A better way to look at the objective evidence, is to focus on those who do not recover and ask what is it that can we say about them? Many doctors now refer their anxious patients to Cognitive Behavioural Therapists. And we are told that there is strong evidence to support the claims made by this therapy. But even with CBT, not everyone is able to engage with the therapy for one reason or another. The sufferer may not gel with the therapist. This may not be the fault of the therapist. And it may not be the fault of the sufferer. It is not always that two people feel comfortable with one another. And when that is the case, it should not be surprising when the therapy fails to have a positive effect.
Timing also seems to be important. Sufferers sometimes have to reach a point in their condition or in their lives when they feel they are ready to recover. There may be lots of other things going on and they often decide to wait for a lull in those before they feel ready to undertake a programme of recovery. Bad timing can put you into that 20-30% bracket.
Now we have to turn our attention to the therapy and the therapists. Not all therapies are regarded as mainstream by the professionals. And some of the approaches are on the fringe of what might help. The person may think they’ve recovered. But the recovery may not as profound as we would like or it may not be sustained in the way we would hope. The person may relapse back into anxiety as time passes and the worries begin to take hold again. And, if we look at the objective evidence for the therapies on the fringes, we may find that the true recovery rates are poor and many of the claims made unjustified.
Some sufferers have a handicap in the sense that they look to the therapist or the doctor to cure them. That’s how it works with physical conditions, so why can’t it work the same with mental health conditions? However, although medication often has a role to play, none of the experts are suggesting there is a pill which can cure anxiety. In reality, medication nudges you in the right direction; the therapist sets out a recovery pathway; and it is the sufferer who has to do the real work and make the necessary changes.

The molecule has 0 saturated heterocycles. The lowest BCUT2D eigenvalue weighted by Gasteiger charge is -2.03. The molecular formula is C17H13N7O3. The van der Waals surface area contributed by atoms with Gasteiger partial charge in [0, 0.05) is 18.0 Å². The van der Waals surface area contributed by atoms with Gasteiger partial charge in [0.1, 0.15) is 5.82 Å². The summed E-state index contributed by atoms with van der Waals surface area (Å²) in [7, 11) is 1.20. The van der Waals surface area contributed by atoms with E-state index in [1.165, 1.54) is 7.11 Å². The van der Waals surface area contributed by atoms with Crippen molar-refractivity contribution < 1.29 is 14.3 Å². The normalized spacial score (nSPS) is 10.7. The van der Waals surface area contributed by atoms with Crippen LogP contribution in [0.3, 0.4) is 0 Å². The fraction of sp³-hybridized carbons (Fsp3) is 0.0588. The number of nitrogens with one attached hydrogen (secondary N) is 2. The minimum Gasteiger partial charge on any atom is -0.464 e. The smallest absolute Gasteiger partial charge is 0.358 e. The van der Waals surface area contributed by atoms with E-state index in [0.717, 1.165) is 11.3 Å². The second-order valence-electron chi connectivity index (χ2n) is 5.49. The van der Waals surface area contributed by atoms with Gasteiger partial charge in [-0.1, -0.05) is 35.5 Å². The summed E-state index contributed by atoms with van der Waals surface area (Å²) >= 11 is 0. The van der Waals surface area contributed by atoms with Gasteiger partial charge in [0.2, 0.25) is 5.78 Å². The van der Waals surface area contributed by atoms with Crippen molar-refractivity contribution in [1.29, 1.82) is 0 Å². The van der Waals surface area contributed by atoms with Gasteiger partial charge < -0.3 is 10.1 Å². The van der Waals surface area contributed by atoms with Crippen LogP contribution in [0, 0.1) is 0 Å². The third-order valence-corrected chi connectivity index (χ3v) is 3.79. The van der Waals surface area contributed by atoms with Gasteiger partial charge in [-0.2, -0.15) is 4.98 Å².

However, there are some therapies with a proven record and an evidence base for their claims. Cognitive Behavioural Therapy is one such therapy. Cognitive Therapy is founded on the central premise: that it is not things which make us feel bad: it is the way we think about things. In other words, it is the stuff going on in our heads that cause us to become anxious. Behavioural Therapy works on the premise that the way we behave has a direct connection with maintaining the anxious condition. So in the case of general anxiety, if we behave like someone who is in danger, our brain will continue to believe that we are in danger and will naturally want to keep us in escape mode. And likewise, if we have a phobia, and continue to avoid the dangerous situation, then again our brain will continue to think that danger really does lie in the situation being avoided. If we change our thoughts and behaviours then, these therapies suggest that our inner systems will come to understand the new reality and will automatically begin to settle.
You will have gathered from what has just been said, that CBT is actually a blend of two therapies i.e. Cognitive Therapy and Behavioural Therapy. But it doesn’t have to be restricted to these two approaches. There is no reason why CBT cannot amalgamate with other therapeutic approaches where appropriate. For example, there is now such a thing as Mindfulness based CBT. This is sometimes felt appropriate to help people with Obsessive Compulsive Disorder. And there is no reason why CBT cannot involve Relaxation Therapy or Emotional Therapy. Quite often, the reality is that the broader the approach, the better the results.